Izbica in East Poland. In the former Schtetl, not far from Lublin used to live over 80% Jews in 1939 – today, there’s no Jewish life anymore. This village is intrinsically tied to the darkest chapter in German history forever: in 1942, SS-captain Hermann Höfle designates it a “thoroughfare ghetto”, Izbica turns into a “forecourt of annihilation”. Tens of Thousands of Jews from all over Europe are deported into the eastern death camps from here, thousands already murdered in Izbica itself. Here, the fates of the haunted, the refugees and their tormentors cross.
It is mainly the lives of two persons that reflect the tragedy of this little place: Grzegorz Pawlowski and Thomas Blatt.
Pawlowski is a Catholic priest in the Israeli Jaffa, today. Only with the help of a fake Catholic baptismal he managed to flee from Izbica, leaving behind his family and his beloved mother. Until today he seems to feel guilty to have survived the holocaust. Pawlowski wants to – this is his lifetime goal – return to the Jewish graveyard in Izbica after his death. Back to the place his mother was murdered in a massacre. Therefore he already arranged a tombstone for himself in 1970. The Polish chief rabbi Michael Schudrich, who lobbies for the restoration of disgraced and destroyed Jewish graveyards, can hardly accept the Catholic’s tombstone. Pawlowski once again, travels to Izbica, to confront the past and to resolve this conflict.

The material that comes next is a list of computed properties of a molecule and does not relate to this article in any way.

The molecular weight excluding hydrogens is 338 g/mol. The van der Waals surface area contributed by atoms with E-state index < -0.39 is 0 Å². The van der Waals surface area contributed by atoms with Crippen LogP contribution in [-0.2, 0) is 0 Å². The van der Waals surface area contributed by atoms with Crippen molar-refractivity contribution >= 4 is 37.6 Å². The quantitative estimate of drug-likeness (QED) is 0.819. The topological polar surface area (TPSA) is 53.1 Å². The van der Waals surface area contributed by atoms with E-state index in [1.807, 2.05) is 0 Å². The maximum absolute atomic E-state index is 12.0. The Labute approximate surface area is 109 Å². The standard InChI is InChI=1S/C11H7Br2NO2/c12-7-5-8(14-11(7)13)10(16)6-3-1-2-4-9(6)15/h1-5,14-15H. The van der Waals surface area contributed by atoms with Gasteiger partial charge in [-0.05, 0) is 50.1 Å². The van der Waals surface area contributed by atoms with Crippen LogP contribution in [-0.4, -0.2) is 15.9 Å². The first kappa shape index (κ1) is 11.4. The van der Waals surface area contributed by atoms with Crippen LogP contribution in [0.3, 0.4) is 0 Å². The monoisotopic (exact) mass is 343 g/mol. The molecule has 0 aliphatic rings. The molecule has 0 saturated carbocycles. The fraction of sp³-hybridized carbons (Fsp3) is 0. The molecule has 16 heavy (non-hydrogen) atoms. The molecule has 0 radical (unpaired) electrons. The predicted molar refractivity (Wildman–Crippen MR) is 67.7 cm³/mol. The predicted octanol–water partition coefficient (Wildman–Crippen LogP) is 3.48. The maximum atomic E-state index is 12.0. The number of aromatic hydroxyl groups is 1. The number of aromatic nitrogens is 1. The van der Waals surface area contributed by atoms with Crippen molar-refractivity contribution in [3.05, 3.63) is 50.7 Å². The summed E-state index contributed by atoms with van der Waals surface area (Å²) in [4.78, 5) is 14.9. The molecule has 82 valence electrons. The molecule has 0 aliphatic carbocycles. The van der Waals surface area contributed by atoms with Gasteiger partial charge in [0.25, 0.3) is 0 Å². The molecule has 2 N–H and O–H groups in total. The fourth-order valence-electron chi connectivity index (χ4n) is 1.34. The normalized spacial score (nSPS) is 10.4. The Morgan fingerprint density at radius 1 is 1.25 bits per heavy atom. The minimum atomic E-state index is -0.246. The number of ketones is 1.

As a small boy, Blatt has to serve the unscrupulous Gestapo chief, Kurt Engels, and care for his motorbike. This is his protection – until he and his family do eventually get deported to the annihilation camp Sobibor, after all. He is one of the few to survive. After the war he cannot let go of Engels iniquitous activities. He tracks him down to Hamburg and helps the German authorities to take him into custody. In Izbica, Thomas Blatt tells about Engels reign of terror and comes back to Hamburg once again, to find the grave of Kurt Engels and to be able to live with that history.
Not until 2006 it is finally verified that Kurt Engels had the Gestapo prison – today a local police building - erected with Jewish tombstones of the local graveyard. So far a unique case in history of national socialism. Thomas Blatt, but also Halina Blaszczyk, who helped Jews in Izbica as a young girl, have referred to this. The cautious dismantling of the tombstones is being documented and their dignified return to the Jewish graveyard of Izbica. Under the patronage of the German Ambassador in Poland, an imposing memorial place developed from the tombstones, once disgraced by the Germans. At least the dead can find their rest now.
funded by the German Federal Cultural Foundation